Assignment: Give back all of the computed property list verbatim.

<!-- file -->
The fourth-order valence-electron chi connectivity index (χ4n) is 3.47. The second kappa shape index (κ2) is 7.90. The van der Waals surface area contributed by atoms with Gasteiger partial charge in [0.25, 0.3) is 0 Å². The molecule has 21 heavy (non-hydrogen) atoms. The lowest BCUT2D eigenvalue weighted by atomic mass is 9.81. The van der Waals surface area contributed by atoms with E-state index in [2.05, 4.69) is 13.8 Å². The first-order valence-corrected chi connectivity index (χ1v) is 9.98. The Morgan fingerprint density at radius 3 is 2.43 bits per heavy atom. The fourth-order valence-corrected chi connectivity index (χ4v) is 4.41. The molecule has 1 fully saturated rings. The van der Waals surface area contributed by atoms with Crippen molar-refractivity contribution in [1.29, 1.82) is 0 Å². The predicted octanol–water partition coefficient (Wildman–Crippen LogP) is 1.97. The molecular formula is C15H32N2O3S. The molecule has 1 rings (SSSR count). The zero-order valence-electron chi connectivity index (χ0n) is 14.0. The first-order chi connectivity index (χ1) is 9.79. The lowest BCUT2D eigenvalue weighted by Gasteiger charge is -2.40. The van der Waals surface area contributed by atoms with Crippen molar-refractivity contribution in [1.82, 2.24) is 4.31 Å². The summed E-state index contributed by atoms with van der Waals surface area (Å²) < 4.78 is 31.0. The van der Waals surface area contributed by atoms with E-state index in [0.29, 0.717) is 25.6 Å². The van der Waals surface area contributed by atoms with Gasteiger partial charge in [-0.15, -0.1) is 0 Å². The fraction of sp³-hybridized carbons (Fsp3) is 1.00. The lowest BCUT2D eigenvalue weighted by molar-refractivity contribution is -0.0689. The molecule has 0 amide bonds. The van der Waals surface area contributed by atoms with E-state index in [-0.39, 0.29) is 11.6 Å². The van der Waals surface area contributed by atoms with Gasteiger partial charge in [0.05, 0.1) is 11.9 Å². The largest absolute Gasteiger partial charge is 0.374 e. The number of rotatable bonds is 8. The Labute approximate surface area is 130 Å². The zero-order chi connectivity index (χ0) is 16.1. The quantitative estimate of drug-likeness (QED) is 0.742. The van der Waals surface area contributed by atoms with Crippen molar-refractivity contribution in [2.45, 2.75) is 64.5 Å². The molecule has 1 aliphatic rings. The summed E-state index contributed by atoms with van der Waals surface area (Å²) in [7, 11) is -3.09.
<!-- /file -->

The fourth-order valence-electron chi connectivity index (χ4n) is 3.47. The second kappa shape index (κ2) is 7.90. The van der Waals surface area contributed by atoms with Gasteiger partial charge in [0.25, 0.3) is 0 Å². The molecule has 21 heavy (non-hydrogen) atoms. The lowest BCUT2D eigenvalue weighted by atomic mass is 9.81. The van der Waals surface area contributed by atoms with E-state index in [2.05, 4.69) is 13.8 Å². The first-order valence-corrected chi connectivity index (χ1v) is 9.98. The Morgan fingerprint density at radius 3 is 2.43 bits per heavy atom. The fourth-order valence-corrected chi connectivity index (χ4v) is 4.41. The molecule has 1 fully saturated rings. The van der Waals surface area contributed by atoms with Crippen molar-refractivity contribution in [1.29, 1.82) is 0 Å². The predicted octanol–water partition coefficient (Wildman–Crippen LogP) is 1.97. The molecular formula is C15H32N2O3S. The molecule has 1 rings (SSSR count). The zero-order valence-electron chi connectivity index (χ0n) is 14.0. The first-order chi connectivity index (χ1) is 9.79. The lowest BCUT2D eigenvalue weighted by Gasteiger charge is -2.40. The van der Waals surface area contributed by atoms with Crippen molar-refractivity contribution in [1.82, 2.24) is 4.31 Å². The summed E-state index contributed by atoms with van der Waals surface area (Å²) < 4.78 is 31.0. The van der Waals surface area contributed by atoms with E-state index in [0.29, 0.717) is 25.6 Å². The van der Waals surface area contributed by atoms with Gasteiger partial charge in [-0.15, -0.1) is 0 Å². The fraction of sp³-hybridized carbons (Fsp3) is 1.00. The lowest BCUT2D eigenvalue weighted by molar-refractivity contribution is -0.0689. The molecule has 0 amide bonds. The van der Waals surface area contributed by atoms with E-state index in [-0.39, 0.29) is 11.6 Å². The van der Waals surface area contributed by atoms with Gasteiger partial charge in [0.05, 0.1) is 11.9 Å². The largest absolute Gasteiger partial charge is 0.374 e. The number of rotatable bonds is 8. The Labute approximate surface area is 130 Å². The zero-order chi connectivity index (χ0) is 16.1. The quantitative estimate of drug-likeness (QED) is 0.742. The van der Waals surface area contributed by atoms with Crippen molar-refractivity contribution in [2.45, 2.75) is 64.5 Å². The molecule has 1 aliphatic rings. The summed E-state index contributed by atoms with van der Waals surface area (Å²) in [7, 11) is -3.09.